Karen L. Visick, Margaret J. McFall-Ngai, Journal of Bacteriology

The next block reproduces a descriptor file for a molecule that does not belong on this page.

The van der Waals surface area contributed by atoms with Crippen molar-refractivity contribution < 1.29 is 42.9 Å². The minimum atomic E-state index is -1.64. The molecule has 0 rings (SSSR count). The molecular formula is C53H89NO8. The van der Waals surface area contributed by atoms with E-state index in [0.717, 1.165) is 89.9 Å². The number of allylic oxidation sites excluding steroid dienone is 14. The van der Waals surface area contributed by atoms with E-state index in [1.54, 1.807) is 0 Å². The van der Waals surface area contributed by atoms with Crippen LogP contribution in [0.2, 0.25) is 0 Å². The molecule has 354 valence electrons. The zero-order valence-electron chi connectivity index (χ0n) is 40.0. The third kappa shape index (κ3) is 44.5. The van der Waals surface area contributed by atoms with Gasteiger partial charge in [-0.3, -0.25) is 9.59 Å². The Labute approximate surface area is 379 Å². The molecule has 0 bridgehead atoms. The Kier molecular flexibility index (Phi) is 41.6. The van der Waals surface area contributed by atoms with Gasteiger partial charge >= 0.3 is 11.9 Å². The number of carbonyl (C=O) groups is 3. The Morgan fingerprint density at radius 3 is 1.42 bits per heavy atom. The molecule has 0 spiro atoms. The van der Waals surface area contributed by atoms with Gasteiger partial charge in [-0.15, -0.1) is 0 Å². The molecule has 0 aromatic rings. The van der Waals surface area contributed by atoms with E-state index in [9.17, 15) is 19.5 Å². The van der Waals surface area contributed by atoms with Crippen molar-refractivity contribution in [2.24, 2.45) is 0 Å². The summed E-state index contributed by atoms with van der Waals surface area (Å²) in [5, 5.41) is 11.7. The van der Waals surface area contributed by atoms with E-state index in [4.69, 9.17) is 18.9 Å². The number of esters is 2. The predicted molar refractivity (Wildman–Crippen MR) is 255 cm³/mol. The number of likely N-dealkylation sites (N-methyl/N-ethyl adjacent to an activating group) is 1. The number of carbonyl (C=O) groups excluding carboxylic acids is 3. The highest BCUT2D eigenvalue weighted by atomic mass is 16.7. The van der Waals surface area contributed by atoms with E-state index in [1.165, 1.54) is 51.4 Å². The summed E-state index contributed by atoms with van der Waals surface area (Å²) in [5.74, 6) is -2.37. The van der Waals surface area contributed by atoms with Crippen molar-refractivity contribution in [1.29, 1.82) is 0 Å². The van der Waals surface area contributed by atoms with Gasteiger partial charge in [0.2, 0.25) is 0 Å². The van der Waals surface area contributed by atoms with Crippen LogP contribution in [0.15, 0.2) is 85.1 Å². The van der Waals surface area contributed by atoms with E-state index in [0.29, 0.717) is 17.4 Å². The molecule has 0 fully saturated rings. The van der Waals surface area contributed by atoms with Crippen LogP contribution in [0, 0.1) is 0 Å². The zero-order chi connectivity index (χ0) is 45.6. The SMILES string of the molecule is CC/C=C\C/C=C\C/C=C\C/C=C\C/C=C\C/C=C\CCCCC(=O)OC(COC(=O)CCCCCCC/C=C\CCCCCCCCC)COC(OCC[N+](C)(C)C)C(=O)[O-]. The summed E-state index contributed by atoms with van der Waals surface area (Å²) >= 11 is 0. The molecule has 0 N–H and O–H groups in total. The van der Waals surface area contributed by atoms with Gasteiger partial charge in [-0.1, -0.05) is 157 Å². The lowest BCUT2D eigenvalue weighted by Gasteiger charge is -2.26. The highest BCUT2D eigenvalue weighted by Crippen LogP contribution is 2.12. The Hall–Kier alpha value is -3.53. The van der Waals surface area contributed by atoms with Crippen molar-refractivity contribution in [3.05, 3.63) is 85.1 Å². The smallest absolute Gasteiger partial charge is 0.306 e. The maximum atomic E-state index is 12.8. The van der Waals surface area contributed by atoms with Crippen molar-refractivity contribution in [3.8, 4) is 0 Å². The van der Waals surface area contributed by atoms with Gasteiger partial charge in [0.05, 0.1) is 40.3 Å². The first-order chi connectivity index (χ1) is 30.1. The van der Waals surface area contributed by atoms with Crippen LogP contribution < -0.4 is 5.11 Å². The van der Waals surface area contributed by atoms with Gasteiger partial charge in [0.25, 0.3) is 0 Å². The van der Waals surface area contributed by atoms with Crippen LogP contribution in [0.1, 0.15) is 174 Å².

This Journal of Bacteriology mini-review explores specificity in the Vibrio fischeri-Euprymna scolopes partnership. Euprymna scolopes hosts a symbiotic colony of the bioluminescent bacterium Vibrio fischeri as a sophisticated anti-predation measure. During its nocturnal feeding period, the squid emits light downward and modulates it to match the intensity of moonlight, thus preventing the formation of a telltale shadow on the ocean floor below. Maintenance of this bioluminescent bacterial partner is therefore important for survival of the squid, which has evolved a special organ in the center of its body cavity for promoting growth of the bacteria and controlling the emission of light. This mini-review places the role of specificity in the development of cooperative light organ symbiosis into a conceptual framework. It reviews the nature of the landscape and the scale over which the process of colonization takes place by putting into context the relationship of the bacterial macro-ecology to the micro-ecology of the host's body cavity.